Economic overview for the country: Iran’s economy is marked by statist policies, inefficiencies, and reliance on oil and gas exports, but Iran also possesses significant agricultural, industrial, and service sectors. The Iranian government directly owns and operates hundreds of state-owned enterprises and indirectly controls many companies affiliated with its security forces. Distortions – including corruption, price controls, subsidies, and a banking system holding billions of dollars of non-performing loans – weigh down the economy, undermining the potential for private-sector-led growth. Private sector activity includes small-scale workshops, farming, some manufacturing, and services, in addition to medium-scale construction, cement production, mining, and metalworking.

Significant informal market activity flourishes, and corruption is widespread. The lifting of most nuclear-related sanctions under the Joint Comprehensive Plan of Action (JCPOA) in January 2016 sparked a restoration of Iran’s oil production and revenue that drove rapid GDP growth. Still, economic growth declined in 2017 as oil production plateaued. The economy continues to suffer from low levels of investment and declines in productivity since before the JCPOA and high unemployment levels, especially among women and college-educated Iranian youth.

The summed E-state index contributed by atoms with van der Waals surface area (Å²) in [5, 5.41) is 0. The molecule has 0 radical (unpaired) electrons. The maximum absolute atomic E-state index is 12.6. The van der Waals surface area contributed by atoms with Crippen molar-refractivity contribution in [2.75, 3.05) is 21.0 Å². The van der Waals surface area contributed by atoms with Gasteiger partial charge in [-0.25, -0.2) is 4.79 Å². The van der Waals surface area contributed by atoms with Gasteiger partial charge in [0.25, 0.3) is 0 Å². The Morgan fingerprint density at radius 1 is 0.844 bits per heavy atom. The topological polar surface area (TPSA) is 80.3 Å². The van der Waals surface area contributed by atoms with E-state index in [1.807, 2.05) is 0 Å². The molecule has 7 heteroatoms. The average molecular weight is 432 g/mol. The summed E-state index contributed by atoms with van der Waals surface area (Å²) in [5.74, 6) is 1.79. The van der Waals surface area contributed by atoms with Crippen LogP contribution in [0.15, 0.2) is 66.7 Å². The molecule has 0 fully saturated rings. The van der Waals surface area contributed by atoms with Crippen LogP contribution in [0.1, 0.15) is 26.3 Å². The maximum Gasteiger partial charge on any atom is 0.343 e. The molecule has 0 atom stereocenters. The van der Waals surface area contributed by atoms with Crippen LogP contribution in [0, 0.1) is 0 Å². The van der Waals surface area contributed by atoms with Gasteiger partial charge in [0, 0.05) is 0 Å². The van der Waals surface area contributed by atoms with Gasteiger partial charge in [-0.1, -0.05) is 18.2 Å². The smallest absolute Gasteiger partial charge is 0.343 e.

In May 2017, the re-election of President Hasan RUHANI generated widespread public expectations that the economic benefits of the JCPOA would expand and reach all levels of society. RUHANI will need to implement structural reforms that strengthen the banking sector and improve Iran’s business climate to attract foreign investment and encourage the private sector’s growth. Sanctions that are not related to Iran’s nuclear program remain in effect. These plus fears over the possible re-imposition of nuclear-related sanctions will continue to deter foreign investors from engaging with Iran.

Natural resources of Iran: petroleum, natural gas, coal, chromium, copper, iron ore, lead, manganese, zinc, sulfur.